The A320 PTU has an in-line variable displacement pump on one side and a bent-axis fixed displacement pump on the other connected directly by a shaft.
what would be needed to know how fast the shaft turns during PTU operation?
Source: eaton.ru (PDF)
From an A320 systems design document (own work from published on-line data):
Power Transfer Unit (PTU) Eaton MPHV3-115-1C
The PTU is a double hydraulic pump mounted on a common axis, one side connected to the Green hydraulic system and the other to the Yellow hydraulic system. This enables the Green system to be powered by the Yellow system and vice versa, without hydraulic fluid transfer between the two systems. The PTU enables the gear to be retracted upon engine 1 fail, and for the LH elevator to be powered upon engine 2 fail.
The PTU has the following characteristics:
- Each pump can function as a hydraulic motor for powering the pump at the other side.
- The Green side pump is a fixed displacement bent-axis type, delivering max. 90 l/min on the Green side and costing max. 120 l/min on the Yellow side. Delivered flow is a linear function of pump rotational speed.
- The Yellow side pump is a variable displacement type, delivering up to 50 l/min on the Yellow side at a cost of 60 l/min on the Green side.
- The PTU switches ON automatically when one side has a pressure that is 500 PSI lower than the other side. It switches OFF when pressures are close to equal.
- PTU function can be inhibited from a switch in the cockpit.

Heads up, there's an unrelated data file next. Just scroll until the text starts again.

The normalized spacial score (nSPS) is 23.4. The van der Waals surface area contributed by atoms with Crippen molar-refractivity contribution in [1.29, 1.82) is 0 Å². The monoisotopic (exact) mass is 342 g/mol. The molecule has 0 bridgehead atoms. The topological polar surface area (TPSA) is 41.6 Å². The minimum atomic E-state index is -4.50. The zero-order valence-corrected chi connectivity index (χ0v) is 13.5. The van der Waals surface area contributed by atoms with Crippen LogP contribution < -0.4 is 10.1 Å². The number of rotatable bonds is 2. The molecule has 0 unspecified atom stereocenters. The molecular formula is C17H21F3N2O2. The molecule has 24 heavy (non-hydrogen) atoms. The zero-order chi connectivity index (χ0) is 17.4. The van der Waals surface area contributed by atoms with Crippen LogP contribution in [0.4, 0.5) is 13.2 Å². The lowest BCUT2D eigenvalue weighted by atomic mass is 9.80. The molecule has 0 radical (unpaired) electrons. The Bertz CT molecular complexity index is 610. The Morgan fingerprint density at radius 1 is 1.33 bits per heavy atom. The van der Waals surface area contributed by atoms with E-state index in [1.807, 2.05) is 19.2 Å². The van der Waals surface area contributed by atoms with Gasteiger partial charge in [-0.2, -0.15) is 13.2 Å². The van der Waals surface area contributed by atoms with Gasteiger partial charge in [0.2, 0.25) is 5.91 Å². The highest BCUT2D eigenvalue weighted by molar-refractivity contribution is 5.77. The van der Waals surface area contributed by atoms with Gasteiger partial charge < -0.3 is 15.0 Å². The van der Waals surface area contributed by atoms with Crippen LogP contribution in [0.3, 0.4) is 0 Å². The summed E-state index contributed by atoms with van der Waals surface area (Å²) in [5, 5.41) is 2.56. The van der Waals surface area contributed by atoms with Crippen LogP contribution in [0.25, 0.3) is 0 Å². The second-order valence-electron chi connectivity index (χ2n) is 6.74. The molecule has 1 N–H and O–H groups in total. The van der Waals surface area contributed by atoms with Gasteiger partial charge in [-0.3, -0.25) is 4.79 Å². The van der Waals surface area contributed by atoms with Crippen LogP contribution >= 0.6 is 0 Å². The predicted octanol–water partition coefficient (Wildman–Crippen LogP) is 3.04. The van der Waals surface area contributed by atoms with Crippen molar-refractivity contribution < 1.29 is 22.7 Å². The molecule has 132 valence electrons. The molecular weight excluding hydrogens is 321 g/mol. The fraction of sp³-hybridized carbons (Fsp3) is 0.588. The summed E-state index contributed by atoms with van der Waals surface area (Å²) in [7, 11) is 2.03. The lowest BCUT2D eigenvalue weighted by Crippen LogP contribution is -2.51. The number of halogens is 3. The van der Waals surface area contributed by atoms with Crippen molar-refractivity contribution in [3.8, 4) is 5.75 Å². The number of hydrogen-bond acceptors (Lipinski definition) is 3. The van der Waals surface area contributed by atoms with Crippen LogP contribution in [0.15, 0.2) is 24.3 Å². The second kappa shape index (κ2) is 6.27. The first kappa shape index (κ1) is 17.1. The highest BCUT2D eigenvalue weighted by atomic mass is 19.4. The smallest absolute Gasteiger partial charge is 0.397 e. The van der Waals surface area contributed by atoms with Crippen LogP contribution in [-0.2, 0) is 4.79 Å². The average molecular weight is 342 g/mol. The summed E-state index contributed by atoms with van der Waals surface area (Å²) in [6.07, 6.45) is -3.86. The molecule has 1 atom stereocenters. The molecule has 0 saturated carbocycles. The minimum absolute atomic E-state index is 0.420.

The PTU shaft RPM can be determined from the following:
There will be dynamic effects in RPM to to changes in power delivery.
The shaft speed is dependent on the flow rate through the fixed displacement side of the PTU. I am not sure what the size of the A320 PTU pumps are, but it will have some fixed amount of volume per revolution, such as 0.9 cubic inches (14.7 ml) per revolution. Therefore, if you know the flow rate into that pump (Green Side) you can easily calculate to the shaft speed.
Again, I am not familar with the A320 system specifically, but the PTUs I am familiar will all have a flow regulator upstream to control the maximum flow rate (and thus speed) of the PTU.
If you are not allowed to attach the measuring device to it, the two unobtrusive methods are by sound or by video.
Measuring by video would require the device to be visible, have some surface features to determine some particular rotation and the possibility to make probably video recording while in operation. The recorded video can be split into individual frames in the simplest case just estimating the rotation visually, as the time interval between the frames would be known. Otherwise, tools like OpenCV or fast.ai may help to analyse the images automatically. But these methods are limited by the number of frames per second you can capture. Most of the cameras would only do 30 frames per second or about but much faster cameras are available if you look on purpose. But the method can also capture slow or irregular movements.
Another approach is by sound - record the sound and plot the windowed spectrogram of recording. This can be done with less access possible, and work with higher frequencies, as long as the rotation sound is loud enough. Of course it will be a strong band from the engines on the spectrogram but it may fall far outside the reasonable frequency range of this "barking dog".